How On-Sites Can Help Your Team Increase Connection, Innovation and Strategic Focus

Impact Coaches Inc. – Articles
By Sandra Oliver and Antoine Laganiere

Bringing together people from different generations can create lots of opportunities for dialogue and learning. Impact’s Founder, Sandra Oliver, and Impact coach, Antoine Laganiere, often find this is the case when they’re in the same room or on a Zoom call together.

Recently, Sandra and Antoine talked about Impact’s April on-site meeting that saw all our people gather in Toronto for a week to brainstorm, strategize – and plan for the future. Each day included a session facilitated by a different member of the Impact team, covering everything from growth to marketing to strengthening our connections.

Sandra: We all got a lot out of our on-site. As an extrovert, I craved it. You learn a lot more about people when you meet face-to-face. You uncover little personal details that add so much more depth. And you gain greater perspective when you know someone better as a whole person, which transfers into your online relationship. You’ll tend to give them the benefit of the doubt, be more understanding and forgiving. You just can’t build strong relationships without these kinds of in-person meetings.

Antoine: I’m introvert and I crave connection as well. It’s a misconception that only extroverts need human contact. It’s just more fun and motivating to be around your team members in person. There’s an energy you look forward to when you’re in the office together and brainstorming ideas, compared to virtually. There’s also a seamlessness you can’t get on a virtual call. On Zoom, only one person can speak at a time so the conversations don’t flow as well. You can’t be as innovative when you take turns speaking. And when you combine a virtual meeting here and a phone call or email there, nuances, ideas and even action items can get lost. There’s a dissipation in quality and efficiency, and a decline in the presence you have with people when you’re virtual, compared to in-person.

Sandra: I agree. As a team you can really go in depth about a situation or topic when you meet face-to-face. You’re more innovative on strategy and can think through what to do next because you’re all in the same room. You can access each other’s ideas better and execute in a more complete way as a result. Conversations are fluid and people feel energized, trust is elevated and that drives creativity. You can work together more efficiently, but also better, more cohesively. You learn more from each other.

Antoine: I also find that when you’re alone for too long, it’s easy to lose the purpose of what you’re doing. Work feels like a bunch of operational tasks. But when you come together as a group, like we did for our on-site week, you feel more aligned to the broader essence and vision of the company. You’re more connected to why you’re here, and feel more motivated and inspired, which is much harder to recreate on the screen.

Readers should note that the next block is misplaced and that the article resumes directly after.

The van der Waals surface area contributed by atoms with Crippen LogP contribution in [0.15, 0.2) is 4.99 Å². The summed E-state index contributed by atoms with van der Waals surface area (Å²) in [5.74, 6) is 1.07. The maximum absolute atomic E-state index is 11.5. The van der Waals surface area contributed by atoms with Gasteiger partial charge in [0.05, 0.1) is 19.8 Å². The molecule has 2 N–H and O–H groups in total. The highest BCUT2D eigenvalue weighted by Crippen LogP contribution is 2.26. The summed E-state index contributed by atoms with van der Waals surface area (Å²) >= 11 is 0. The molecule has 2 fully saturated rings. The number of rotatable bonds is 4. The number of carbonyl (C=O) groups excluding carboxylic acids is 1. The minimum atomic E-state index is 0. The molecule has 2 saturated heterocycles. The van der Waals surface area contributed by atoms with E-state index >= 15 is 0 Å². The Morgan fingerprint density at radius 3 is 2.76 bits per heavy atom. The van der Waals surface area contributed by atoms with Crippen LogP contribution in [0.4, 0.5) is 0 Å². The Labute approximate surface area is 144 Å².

Sandra: And that fluidity, motivation and connectedness extends into online interactions afterward. You need to explain less to each other and everyone has an easier time running with things. You’re more open, can dive deeper, ask more insightful questions and come up with more innovative solutions.

Antoine: It’s important to remember to be intentional about making on-sites about strategy and connection. Make them more than just everyone working in the office at the same time on their own projects. At our on-site, for example, Evan and Martha really built dedicated time in all our schedules to meet on strategy, work together, and even socialize together. And it’s critical to be clear on what happens next so you continue to drive value from the on-sites. What inspired you? What are your takeaways? How are you going to move these new ideas forward?

Sandra: You should also be intentional about making on-sites achievable and desirable for everyone on your team. In our current hybrid environment, asking employees to come into the office for four to six on-site meetings a year can be a big ask for team members who work in another city or province. Be innovative with how you arrange on-sites so your team can easily fit them into their schedules – and look forward to them. Some companies, for example, make the summer a blackout period for on-sites, give employees paid Fridays off in July and August or close the office for two weeks in December to create some balance. So on-sites are a win-win for everyone.

Antoine: Absolutely. I think both sides – employers and employees – have to come to on-sites with a different mindset. When we all work virtually at least some of the time, how do we make on-site meetings better for everyone? How can we help the organization achieve its goals and the employees achieve theirs? What can we all do – with intention – to get the most out of on-sites as possible?

Impact Coaches Inc. – Articles

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